Meanwhile, the percentage of support from the state toward the six regents universities' budget has decreased from 49 percent of the schools' budgets in 1985 to 29 percent last year. For the University of Kansas, the amount of state assistance decreased from 48 percent of its total budget to 25 percent during the same period.
But state Rep. Melvin Neufeld, R-Ingalls, and chairman of the House budget committee, said lawmakers are not to blame for this state of affairs.
Universities in recent years have asked for more autonomy from the Legislature.
"The universities have made it clear to the Legislature that they want to be independent so that the Legislature has less say," Neufeld said.
And, he said, changes in the workplace have in many instances placed less emphasis on a college education.
"The economy does not have a demand that everyone have a fine arts degree. Employers care if someone has the specialized training to do the job," he said.
To replace the public money, universities try to tap private donations, perhaps even for maintenance.
At a committee meeting in the last legislative session, Robinson was asked by a lawmaker if universities, when being given a donation to construct a building, could ask the donor to also provide money to maintain those buildings.
"There is a sense that for the universities in particular, that legislators seem to think private donors ought to play a bigger role," Robinson said.
"Part of what is missed in that is not every public institution has access to private resources in the same way. It's one thing for KU or K-State, which has a lot of donors who are heavy hitters, but is that same scale there for Emporia State and Pittsburg State? So the decline in public support hurts all, but it hurts some pretty significantly," he said.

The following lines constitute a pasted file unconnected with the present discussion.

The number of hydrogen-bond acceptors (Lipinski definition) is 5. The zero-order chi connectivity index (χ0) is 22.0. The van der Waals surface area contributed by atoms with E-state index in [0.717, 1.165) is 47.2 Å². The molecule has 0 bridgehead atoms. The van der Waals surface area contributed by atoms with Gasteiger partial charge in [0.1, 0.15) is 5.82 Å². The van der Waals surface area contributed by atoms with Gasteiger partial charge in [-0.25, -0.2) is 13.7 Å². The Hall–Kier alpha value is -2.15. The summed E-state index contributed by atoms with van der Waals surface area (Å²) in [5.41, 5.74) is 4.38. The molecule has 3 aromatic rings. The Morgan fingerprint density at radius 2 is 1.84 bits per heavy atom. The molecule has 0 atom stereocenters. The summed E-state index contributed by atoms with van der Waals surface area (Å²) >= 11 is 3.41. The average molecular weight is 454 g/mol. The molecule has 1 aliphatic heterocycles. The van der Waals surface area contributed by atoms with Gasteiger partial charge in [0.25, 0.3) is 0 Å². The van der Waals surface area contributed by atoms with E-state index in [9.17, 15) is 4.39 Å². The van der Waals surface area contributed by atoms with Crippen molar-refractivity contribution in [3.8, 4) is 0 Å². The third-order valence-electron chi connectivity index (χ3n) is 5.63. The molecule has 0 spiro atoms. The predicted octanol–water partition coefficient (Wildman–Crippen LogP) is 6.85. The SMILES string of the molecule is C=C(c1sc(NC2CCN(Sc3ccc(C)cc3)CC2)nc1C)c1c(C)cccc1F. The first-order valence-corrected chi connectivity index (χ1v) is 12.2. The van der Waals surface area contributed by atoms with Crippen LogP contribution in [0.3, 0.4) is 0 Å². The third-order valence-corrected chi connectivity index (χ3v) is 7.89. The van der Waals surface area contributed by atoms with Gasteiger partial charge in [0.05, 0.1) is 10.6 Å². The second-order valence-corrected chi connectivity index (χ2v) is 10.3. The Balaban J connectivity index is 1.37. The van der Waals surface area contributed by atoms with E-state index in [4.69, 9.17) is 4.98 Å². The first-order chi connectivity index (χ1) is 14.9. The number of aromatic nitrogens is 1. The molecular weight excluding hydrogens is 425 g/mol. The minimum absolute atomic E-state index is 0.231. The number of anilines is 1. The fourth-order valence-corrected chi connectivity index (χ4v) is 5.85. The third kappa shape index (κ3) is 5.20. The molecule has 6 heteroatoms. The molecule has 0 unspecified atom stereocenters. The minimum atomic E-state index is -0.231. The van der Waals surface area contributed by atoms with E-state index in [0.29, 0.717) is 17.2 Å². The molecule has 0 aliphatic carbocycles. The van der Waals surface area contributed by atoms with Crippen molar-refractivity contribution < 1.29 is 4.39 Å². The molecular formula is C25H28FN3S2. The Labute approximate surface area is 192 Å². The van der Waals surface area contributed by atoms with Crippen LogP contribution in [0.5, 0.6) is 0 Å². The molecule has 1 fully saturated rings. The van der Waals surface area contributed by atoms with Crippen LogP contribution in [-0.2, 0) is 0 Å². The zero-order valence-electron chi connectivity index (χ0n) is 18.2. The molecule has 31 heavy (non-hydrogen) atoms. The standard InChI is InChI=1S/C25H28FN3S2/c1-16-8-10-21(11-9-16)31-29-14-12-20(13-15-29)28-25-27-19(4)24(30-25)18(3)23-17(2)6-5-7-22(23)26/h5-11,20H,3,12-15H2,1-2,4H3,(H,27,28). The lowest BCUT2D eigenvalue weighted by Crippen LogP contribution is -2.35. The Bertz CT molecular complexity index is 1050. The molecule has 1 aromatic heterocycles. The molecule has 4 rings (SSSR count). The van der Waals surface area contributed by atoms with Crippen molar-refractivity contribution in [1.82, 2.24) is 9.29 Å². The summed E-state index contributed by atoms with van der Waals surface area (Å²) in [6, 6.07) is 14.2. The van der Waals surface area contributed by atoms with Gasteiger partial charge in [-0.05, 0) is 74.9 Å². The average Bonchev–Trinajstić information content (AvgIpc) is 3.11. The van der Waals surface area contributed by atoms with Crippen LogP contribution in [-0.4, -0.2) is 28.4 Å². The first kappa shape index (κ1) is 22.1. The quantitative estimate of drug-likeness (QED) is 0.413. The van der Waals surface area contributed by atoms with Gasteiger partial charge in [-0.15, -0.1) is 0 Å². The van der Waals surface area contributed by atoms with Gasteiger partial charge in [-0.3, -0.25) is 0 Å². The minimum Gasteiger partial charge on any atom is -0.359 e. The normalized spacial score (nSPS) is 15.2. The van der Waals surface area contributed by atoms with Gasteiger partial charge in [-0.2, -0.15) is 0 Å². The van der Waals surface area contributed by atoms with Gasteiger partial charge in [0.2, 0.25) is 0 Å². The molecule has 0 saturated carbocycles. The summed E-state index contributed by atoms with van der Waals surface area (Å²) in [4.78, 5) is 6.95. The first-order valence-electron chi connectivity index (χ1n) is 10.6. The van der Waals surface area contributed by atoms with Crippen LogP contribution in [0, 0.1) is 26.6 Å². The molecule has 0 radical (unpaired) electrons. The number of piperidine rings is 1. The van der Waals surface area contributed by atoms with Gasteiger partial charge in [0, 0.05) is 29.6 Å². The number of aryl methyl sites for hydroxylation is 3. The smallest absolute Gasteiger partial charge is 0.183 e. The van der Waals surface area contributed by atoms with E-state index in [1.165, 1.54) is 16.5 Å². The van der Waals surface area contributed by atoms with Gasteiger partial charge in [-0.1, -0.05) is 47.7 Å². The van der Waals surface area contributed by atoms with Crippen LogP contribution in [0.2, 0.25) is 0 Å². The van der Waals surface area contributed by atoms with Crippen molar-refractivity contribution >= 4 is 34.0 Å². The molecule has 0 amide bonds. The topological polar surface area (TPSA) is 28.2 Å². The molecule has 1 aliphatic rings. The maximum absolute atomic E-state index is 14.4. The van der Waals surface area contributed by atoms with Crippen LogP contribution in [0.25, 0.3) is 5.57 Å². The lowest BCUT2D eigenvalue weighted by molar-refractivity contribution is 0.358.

On the issue of deferred maintenance, Robinson and higher education officials will continue to meet with legislators to try to devise a plan to address the repairs. Their major argument is that the longer a solution is put off, the more expensive the remedy becomes.
Robinson said the state's 19 junior colleges and Washburn University are checking to see what repairs they need and how much that will cost. That estimate, plus revised numbers from the regents institutions should be compiled by November.
Robinson said he believed the issue of deferred maintenance would get more traction when the Legislature meets in January, if the community colleges are included.
"That increases the prospects of support when you broaden the group of participants who are going to benefit from the resource package," he said.
But Neufeld said there would be no big-time solution to the problem of deferred maintenance.
Because of the recent fight over public school finance, the first priority of state spending will go to kindergarten through 12th grade, he said.
He said the Legislature would not pass a tax increase, nor does he think a majority of lawmakers are inclined to issue bonds for repairs.
"Nothing is easy," he said.
Editor's note: This is the final story in the series Kansas Crossroads exploring critical issues elected leaders will face in the next four years.